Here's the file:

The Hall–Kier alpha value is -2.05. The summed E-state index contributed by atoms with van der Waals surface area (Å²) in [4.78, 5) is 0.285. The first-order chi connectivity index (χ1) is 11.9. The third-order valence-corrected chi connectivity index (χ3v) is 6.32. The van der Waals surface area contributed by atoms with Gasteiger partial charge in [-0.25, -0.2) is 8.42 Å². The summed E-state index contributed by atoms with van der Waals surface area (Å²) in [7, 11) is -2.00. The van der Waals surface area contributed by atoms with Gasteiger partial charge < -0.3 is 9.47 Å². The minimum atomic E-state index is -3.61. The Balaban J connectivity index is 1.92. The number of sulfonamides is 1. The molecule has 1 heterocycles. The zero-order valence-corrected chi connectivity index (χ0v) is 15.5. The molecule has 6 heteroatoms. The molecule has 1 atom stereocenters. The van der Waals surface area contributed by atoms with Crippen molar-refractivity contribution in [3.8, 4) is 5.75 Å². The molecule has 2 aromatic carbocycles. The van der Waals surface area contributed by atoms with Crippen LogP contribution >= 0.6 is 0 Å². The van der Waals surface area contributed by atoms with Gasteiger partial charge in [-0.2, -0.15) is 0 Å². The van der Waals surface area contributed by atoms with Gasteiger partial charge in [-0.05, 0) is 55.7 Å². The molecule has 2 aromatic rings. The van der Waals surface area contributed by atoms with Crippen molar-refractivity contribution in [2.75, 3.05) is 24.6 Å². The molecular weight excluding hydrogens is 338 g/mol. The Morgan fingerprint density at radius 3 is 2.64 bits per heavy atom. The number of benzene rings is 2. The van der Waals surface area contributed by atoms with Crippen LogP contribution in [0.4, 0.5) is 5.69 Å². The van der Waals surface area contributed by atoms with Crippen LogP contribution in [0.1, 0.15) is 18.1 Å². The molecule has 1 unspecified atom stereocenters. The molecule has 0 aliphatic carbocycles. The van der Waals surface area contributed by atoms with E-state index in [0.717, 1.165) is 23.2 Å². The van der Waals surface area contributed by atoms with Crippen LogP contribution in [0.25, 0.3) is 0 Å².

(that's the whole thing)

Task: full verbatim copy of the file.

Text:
The Hall–Kier alpha value is -2.05. The summed E-state index contributed by atoms with van der Waals surface area (Å²) in [4.78, 5) is 0.285. The first-order chi connectivity index (χ1) is 11.9. The third-order valence-corrected chi connectivity index (χ3v) is 6.32. The van der Waals surface area contributed by atoms with Gasteiger partial charge in [-0.25, -0.2) is 8.42 Å². The summed E-state index contributed by atoms with van der Waals surface area (Å²) in [7, 11) is -2.00. The van der Waals surface area contributed by atoms with Gasteiger partial charge < -0.3 is 9.47 Å². The minimum atomic E-state index is -3.61. The Balaban J connectivity index is 1.92. The number of sulfonamides is 1. The molecule has 1 heterocycles. The zero-order valence-corrected chi connectivity index (χ0v) is 15.5. The molecule has 6 heteroatoms. The molecule has 1 atom stereocenters. The van der Waals surface area contributed by atoms with Crippen molar-refractivity contribution in [3.8, 4) is 5.75 Å². The molecule has 2 aromatic carbocycles. The van der Waals surface area contributed by atoms with Crippen LogP contribution >= 0.6 is 0 Å². The van der Waals surface area contributed by atoms with Gasteiger partial charge in [-0.2, -0.15) is 0 Å². The van der Waals surface area contributed by atoms with Gasteiger partial charge in [-0.05, 0) is 55.7 Å². The molecule has 2 aromatic rings. The van der Waals surface area contributed by atoms with Crippen molar-refractivity contribution in [2.75, 3.05) is 24.6 Å². The molecular weight excluding hydrogens is 338 g/mol. The Morgan fingerprint density at radius 3 is 2.64 bits per heavy atom. The number of benzene rings is 2. The van der Waals surface area contributed by atoms with Crippen LogP contribution in [0.4, 0.5) is 5.69 Å². The van der Waals surface area contributed by atoms with Crippen LogP contribution in [0.1, 0.15) is 18.1 Å². The molecule has 1 unspecified atom stereocenters. The molecule has 0 aliphatic carbocycles. The van der Waals surface area contributed by atoms with E-state index in [0.717, 1.165) is 23.2 Å². The van der Waals surface area contributed by atoms with Crippen LogP contribution in [0.25, 0.3) is 0 Å².